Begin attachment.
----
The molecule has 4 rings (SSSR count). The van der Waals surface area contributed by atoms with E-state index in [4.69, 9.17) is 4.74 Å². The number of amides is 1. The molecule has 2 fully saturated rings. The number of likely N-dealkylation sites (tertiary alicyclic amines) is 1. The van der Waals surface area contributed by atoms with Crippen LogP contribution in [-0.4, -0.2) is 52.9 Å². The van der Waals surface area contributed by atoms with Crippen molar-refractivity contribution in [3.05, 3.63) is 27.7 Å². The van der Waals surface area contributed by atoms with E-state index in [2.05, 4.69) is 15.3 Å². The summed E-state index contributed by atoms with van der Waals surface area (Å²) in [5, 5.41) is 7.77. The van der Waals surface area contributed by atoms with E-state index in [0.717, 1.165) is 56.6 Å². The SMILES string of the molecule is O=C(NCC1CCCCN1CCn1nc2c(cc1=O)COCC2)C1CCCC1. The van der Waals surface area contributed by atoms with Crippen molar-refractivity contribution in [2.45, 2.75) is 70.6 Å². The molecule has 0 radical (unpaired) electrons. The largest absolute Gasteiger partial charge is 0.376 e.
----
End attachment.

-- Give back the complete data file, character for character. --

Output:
The molecule has 4 rings (SSSR count). The van der Waals surface area contributed by atoms with E-state index in [4.69, 9.17) is 4.74 Å². The number of amides is 1. The molecule has 2 fully saturated rings. The number of likely N-dealkylation sites (tertiary alicyclic amines) is 1. The van der Waals surface area contributed by atoms with Crippen LogP contribution in [-0.4, -0.2) is 52.9 Å². The van der Waals surface area contributed by atoms with Crippen molar-refractivity contribution in [3.05, 3.63) is 27.7 Å². The van der Waals surface area contributed by atoms with E-state index in [2.05, 4.69) is 15.3 Å². The summed E-state index contributed by atoms with van der Waals surface area (Å²) in [5, 5.41) is 7.77. The van der Waals surface area contributed by atoms with E-state index in [0.717, 1.165) is 56.6 Å². The SMILES string of the molecule is O=C(NCC1CCCCN1CCn1nc2c(cc1=O)COCC2)C1CCCC1. The van der Waals surface area contributed by atoms with Crippen molar-refractivity contribution in [2.45, 2.75) is 70.6 Å². The molecule has 0 radical (unpaired) electrons. The largest absolute Gasteiger partial charge is 0.376 e.